The observation of the Higgs boson confirmed our existing theoretical model of particle physics. We had been looking to confirm it for decades, and the Large Hadron Collider was built in part to do so. This is the discovery of a new fundamental force that was previously unknown.

While i am not physicist i follow this subject for good 10-15 years. So i need to clarify some things here. I write it down because i follow subject for a good while and i see shitload of press or even researchers themselves mudding the water to what is happening because most of the time explaining correctly is just too hard or too boring to excite public. Which is why we get "god particle" or "higgs gives mass to everything" or like in this case "new force"

1. It does not prove that there is new fundamental force at play here. Experiment only seems to confirm that there is something unknown at play here that is not predicted by standard model. Basically we are looking here probably at particle that was previously not on standard model map that is interacting with muon decay because in math we get one outcome and in experiment we get slightly different and the only explenation right now seems to be new particle. Whatever this particle will be bozon or fermion or something completely different is yet to be answered. Which means it can be new "standard" particle it could be new force but it also can be something completely different (though not really high chance for that).

2. Sigma 4.1 is high confidence but requirement for sigma 5 is requirement for a reason. 1 in 40k sounds big but any mistake or "hacking" in process can still make it in reality 1/2 or 1/10. Sigma 5 is such high confidence (1 in 3,5mln) that it just hard to hack it or adjust to get outcome you want. While physics community is excited by results it should be also noted that it was not exactly separate experiment from that 20 years ago because main component that was used for it was literally same thing from that experiment 20 years ago and it was literally transported over to chicago from NY and this outcome could still be just anomaly in building of that hardware rather than real outcome.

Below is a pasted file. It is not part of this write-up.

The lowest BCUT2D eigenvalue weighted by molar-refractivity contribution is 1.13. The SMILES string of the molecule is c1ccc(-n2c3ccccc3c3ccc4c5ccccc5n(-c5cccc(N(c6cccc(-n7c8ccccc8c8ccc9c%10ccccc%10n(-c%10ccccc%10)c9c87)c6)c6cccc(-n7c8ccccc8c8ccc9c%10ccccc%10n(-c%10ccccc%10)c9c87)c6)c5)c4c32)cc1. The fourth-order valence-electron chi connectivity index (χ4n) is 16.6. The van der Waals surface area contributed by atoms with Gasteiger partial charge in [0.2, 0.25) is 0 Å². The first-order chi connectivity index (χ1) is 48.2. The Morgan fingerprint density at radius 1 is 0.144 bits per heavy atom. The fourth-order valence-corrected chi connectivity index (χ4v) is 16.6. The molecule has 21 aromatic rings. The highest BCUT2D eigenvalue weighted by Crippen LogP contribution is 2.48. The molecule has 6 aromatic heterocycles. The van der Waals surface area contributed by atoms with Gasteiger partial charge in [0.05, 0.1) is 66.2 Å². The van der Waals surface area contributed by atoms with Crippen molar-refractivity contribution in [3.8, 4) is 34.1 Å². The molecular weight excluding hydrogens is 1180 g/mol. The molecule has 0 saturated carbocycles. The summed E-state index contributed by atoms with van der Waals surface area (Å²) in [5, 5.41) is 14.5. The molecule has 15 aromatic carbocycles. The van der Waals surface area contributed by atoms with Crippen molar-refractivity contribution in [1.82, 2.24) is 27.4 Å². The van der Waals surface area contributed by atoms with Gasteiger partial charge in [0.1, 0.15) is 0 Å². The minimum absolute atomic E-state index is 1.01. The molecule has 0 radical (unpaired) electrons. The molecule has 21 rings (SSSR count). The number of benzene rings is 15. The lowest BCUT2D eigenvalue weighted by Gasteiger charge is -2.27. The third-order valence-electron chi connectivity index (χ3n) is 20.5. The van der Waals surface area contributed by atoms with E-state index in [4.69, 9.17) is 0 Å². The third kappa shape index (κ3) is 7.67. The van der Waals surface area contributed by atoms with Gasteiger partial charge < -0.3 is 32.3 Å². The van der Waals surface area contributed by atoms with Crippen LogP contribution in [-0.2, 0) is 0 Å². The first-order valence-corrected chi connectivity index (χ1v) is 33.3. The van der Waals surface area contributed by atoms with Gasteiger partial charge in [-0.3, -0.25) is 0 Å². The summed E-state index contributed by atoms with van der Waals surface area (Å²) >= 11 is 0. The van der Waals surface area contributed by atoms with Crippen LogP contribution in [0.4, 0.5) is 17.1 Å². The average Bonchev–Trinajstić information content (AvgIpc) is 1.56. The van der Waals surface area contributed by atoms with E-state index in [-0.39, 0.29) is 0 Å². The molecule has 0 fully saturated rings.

So what that means ? More testing and proper sigma 5 confidence. When there will be separate experiment confirming it with sigma 5 then we can talk about something new. What exactly is to be determined. Main theory for now is that some new bozon is interacting with Muon decay.

3. The observation of the Higgs boson did not confirm standard model. Higgs bozon was expected to be found and standard model was "confirmed" ages ago, it was not also "the last puzzle" or anything like that. I say "confirmed" because it is only agreement of current state of how we categorize things not statement of fact. We know for sure that standard model is wrong. For one it does not include general relativity in it. It is fundamentally quantum mechanics model which as we know can't work with gravity at all in current form, good chunk of physicist think that there should be graviton particle as force carrier of gravity but no one ever found it. That is one of reasons, the other reasons are unsolved problems of 2 extra generations of particles that no one expected and showed up in it and no one ever shows proper "standard model chart" with them in it Muon is one of them as heavier copy of electron. Another huge problem is dark matter. We know for sure that dark matter are particles just like those in standard model but they definitely are not part of supersymetry standard model. We know in fact that supersymetry proposed in 40s is wrong since pretty much time it was prosposed due to internal problems of that model.

So to sum this point, standard model is very rough description of force carriers and matter particles in which there exist 2 other generations of bozons and fermions we don't know why they exist and no one wanted them there and it covers only small part of reality. That small part though is mostly what we see and is important to us. The dark energy problem is completely separate issue that has nothing to do with particles and standard model. For one it might not exist at all depending on finished theory combining both GR and QM, secondly it might be completely something else. Right now if i remember correctly it is assumed that this is constant "pressure" rather than new particles.

While there are shitload of articles about such stuff almost all of them get half or everything wrong. Thanks to YT there are now enough great channels hosted by proper physicists that show exactly what something is. I reccoment PBS space as perfect source for novices in subject though it requires watching some back catalogue of it to be in shape to listen something newer and to properly understand it.

Here is their take on it which is much more subtle and imho clear:

 
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EviLore

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Yes, most of these points have already been discussed over the course of this thread, and that video is linked in the OP.